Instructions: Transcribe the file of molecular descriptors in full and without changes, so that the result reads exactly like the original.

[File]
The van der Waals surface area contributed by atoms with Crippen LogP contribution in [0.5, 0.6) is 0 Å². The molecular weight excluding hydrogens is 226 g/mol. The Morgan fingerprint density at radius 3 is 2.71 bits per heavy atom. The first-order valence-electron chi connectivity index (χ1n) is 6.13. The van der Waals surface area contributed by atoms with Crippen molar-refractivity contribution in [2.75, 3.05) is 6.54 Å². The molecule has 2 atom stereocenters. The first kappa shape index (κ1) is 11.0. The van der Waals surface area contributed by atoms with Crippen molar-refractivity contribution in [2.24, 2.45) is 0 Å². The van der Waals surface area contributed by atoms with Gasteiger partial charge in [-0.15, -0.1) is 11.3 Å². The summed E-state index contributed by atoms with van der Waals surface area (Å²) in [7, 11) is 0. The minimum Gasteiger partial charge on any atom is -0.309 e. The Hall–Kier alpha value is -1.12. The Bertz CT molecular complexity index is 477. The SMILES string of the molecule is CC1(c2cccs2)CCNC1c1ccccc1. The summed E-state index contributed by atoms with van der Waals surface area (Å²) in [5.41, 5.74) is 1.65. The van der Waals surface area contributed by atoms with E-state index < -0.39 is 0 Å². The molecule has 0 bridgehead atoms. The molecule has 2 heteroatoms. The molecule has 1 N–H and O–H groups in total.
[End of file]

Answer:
The van der Waals surface area contributed by atoms with Crippen LogP contribution in [0.5, 0.6) is 0 Å². The molecular weight excluding hydrogens is 226 g/mol. The Morgan fingerprint density at radius 3 is 2.71 bits per heavy atom. The first-order valence-electron chi connectivity index (χ1n) is 6.13. The van der Waals surface area contributed by atoms with Crippen molar-refractivity contribution in [2.75, 3.05) is 6.54 Å². The molecule has 2 atom stereocenters. The first kappa shape index (κ1) is 11.0. The van der Waals surface area contributed by atoms with Crippen molar-refractivity contribution in [2.24, 2.45) is 0 Å². The van der Waals surface area contributed by atoms with Gasteiger partial charge in [-0.15, -0.1) is 11.3 Å². The summed E-state index contributed by atoms with van der Waals surface area (Å²) in [7, 11) is 0. The minimum Gasteiger partial charge on any atom is -0.309 e. The Hall–Kier alpha value is -1.12. The Bertz CT molecular complexity index is 477. The SMILES string of the molecule is CC1(c2cccs2)CCNC1c1ccccc1. The summed E-state index contributed by atoms with van der Waals surface area (Å²) in [5.41, 5.74) is 1.65. The van der Waals surface area contributed by atoms with E-state index < -0.39 is 0 Å². The molecule has 0 bridgehead atoms. The molecule has 2 heteroatoms. The molecule has 1 N–H and O–H groups in total.